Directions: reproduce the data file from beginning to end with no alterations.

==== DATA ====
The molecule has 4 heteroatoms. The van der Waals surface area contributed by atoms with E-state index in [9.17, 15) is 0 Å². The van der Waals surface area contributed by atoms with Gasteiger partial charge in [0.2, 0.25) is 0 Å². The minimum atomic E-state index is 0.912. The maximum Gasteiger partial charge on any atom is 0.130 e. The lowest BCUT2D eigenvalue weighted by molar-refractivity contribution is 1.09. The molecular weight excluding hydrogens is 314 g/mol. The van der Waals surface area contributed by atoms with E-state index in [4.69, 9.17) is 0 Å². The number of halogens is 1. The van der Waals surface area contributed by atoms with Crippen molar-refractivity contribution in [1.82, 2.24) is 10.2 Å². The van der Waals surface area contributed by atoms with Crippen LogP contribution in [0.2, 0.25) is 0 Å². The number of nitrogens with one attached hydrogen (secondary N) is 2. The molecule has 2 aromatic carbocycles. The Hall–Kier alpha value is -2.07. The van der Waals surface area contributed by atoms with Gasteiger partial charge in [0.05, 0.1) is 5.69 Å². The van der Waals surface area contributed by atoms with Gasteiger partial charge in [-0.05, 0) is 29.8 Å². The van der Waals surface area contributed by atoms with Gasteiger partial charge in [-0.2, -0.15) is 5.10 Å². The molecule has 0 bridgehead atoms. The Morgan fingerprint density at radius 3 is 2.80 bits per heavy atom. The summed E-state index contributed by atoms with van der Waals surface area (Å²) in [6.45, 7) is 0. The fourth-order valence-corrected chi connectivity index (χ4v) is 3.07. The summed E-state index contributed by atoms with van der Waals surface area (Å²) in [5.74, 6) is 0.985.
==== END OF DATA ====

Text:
The molecule has 4 heteroatoms. The van der Waals surface area contributed by atoms with E-state index in [9.17, 15) is 0 Å². The van der Waals surface area contributed by atoms with Gasteiger partial charge in [0.2, 0.25) is 0 Å². The minimum atomic E-state index is 0.912. The maximum Gasteiger partial charge on any atom is 0.130 e. The lowest BCUT2D eigenvalue weighted by molar-refractivity contribution is 1.09. The molecular weight excluding hydrogens is 314 g/mol. The van der Waals surface area contributed by atoms with E-state index in [4.69, 9.17) is 0 Å². The number of halogens is 1. The van der Waals surface area contributed by atoms with Crippen molar-refractivity contribution in [1.82, 2.24) is 10.2 Å². The van der Waals surface area contributed by atoms with Crippen LogP contribution in [0.2, 0.25) is 0 Å². The number of nitrogens with one attached hydrogen (secondary N) is 2. The molecule has 2 aromatic carbocycles. The Hall–Kier alpha value is -2.07. The van der Waals surface area contributed by atoms with Gasteiger partial charge in [0.05, 0.1) is 5.69 Å². The van der Waals surface area contributed by atoms with Gasteiger partial charge in [-0.05, 0) is 29.8 Å². The van der Waals surface area contributed by atoms with Gasteiger partial charge in [-0.2, -0.15) is 5.10 Å². The molecule has 0 bridgehead atoms. The Morgan fingerprint density at radius 3 is 2.80 bits per heavy atom. The summed E-state index contributed by atoms with van der Waals surface area (Å²) in [6.45, 7) is 0. The fourth-order valence-corrected chi connectivity index (χ4v) is 3.07. The summed E-state index contributed by atoms with van der Waals surface area (Å²) in [5.74, 6) is 0.985.